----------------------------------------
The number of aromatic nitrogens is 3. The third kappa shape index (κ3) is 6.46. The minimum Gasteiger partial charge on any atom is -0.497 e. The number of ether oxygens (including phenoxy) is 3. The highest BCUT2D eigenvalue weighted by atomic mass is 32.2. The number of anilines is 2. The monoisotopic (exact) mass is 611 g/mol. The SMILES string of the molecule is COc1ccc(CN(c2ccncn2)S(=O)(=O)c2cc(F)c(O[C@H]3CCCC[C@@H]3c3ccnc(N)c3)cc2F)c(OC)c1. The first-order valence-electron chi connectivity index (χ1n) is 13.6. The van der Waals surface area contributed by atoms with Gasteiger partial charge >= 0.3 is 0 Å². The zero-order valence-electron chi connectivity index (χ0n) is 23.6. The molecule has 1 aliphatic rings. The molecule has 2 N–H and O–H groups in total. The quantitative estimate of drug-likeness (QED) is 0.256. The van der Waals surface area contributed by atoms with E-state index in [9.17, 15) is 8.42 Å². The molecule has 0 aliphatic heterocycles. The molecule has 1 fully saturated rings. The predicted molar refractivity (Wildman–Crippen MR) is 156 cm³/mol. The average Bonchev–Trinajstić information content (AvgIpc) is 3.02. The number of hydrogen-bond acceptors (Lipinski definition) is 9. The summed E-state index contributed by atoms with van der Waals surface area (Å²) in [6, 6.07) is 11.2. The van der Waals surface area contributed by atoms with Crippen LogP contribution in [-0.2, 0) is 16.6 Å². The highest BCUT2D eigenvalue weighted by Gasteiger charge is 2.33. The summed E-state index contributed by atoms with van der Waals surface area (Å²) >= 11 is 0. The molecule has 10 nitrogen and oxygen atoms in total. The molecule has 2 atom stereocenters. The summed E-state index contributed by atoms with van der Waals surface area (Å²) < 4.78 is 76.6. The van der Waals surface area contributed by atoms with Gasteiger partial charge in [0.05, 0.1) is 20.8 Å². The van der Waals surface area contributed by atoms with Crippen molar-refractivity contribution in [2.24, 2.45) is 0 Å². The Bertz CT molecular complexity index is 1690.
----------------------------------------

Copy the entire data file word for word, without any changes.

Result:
The number of aromatic nitrogens is 3. The third kappa shape index (κ3) is 6.46. The minimum Gasteiger partial charge on any atom is -0.497 e. The number of ether oxygens (including phenoxy) is 3. The highest BCUT2D eigenvalue weighted by atomic mass is 32.2. The number of anilines is 2. The monoisotopic (exact) mass is 611 g/mol. The SMILES string of the molecule is COc1ccc(CN(c2ccncn2)S(=O)(=O)c2cc(F)c(O[C@H]3CCCC[C@@H]3c3ccnc(N)c3)cc2F)c(OC)c1. The first-order valence-electron chi connectivity index (χ1n) is 13.6. The van der Waals surface area contributed by atoms with Gasteiger partial charge >= 0.3 is 0 Å². The zero-order valence-electron chi connectivity index (χ0n) is 23.6. The molecule has 1 aliphatic rings. The molecule has 2 N–H and O–H groups in total. The quantitative estimate of drug-likeness (QED) is 0.256. The van der Waals surface area contributed by atoms with E-state index in [9.17, 15) is 8.42 Å². The molecule has 0 aliphatic heterocycles. The molecule has 1 fully saturated rings. The predicted molar refractivity (Wildman–Crippen MR) is 156 cm³/mol. The average Bonchev–Trinajstić information content (AvgIpc) is 3.02. The number of hydrogen-bond acceptors (Lipinski definition) is 9. The summed E-state index contributed by atoms with van der Waals surface area (Å²) in [6, 6.07) is 11.2. The van der Waals surface area contributed by atoms with Crippen LogP contribution in [-0.2, 0) is 16.6 Å². The highest BCUT2D eigenvalue weighted by Gasteiger charge is 2.33. The summed E-state index contributed by atoms with van der Waals surface area (Å²) >= 11 is 0. The molecule has 10 nitrogen and oxygen atoms in total. The molecule has 2 atom stereocenters. The summed E-state index contributed by atoms with van der Waals surface area (Å²) < 4.78 is 76.6. The van der Waals surface area contributed by atoms with Gasteiger partial charge in [0.05, 0.1) is 20.8 Å². The van der Waals surface area contributed by atoms with Crippen molar-refractivity contribution in [2.24, 2.45) is 0 Å². The Bertz CT molecular complexity index is 1690.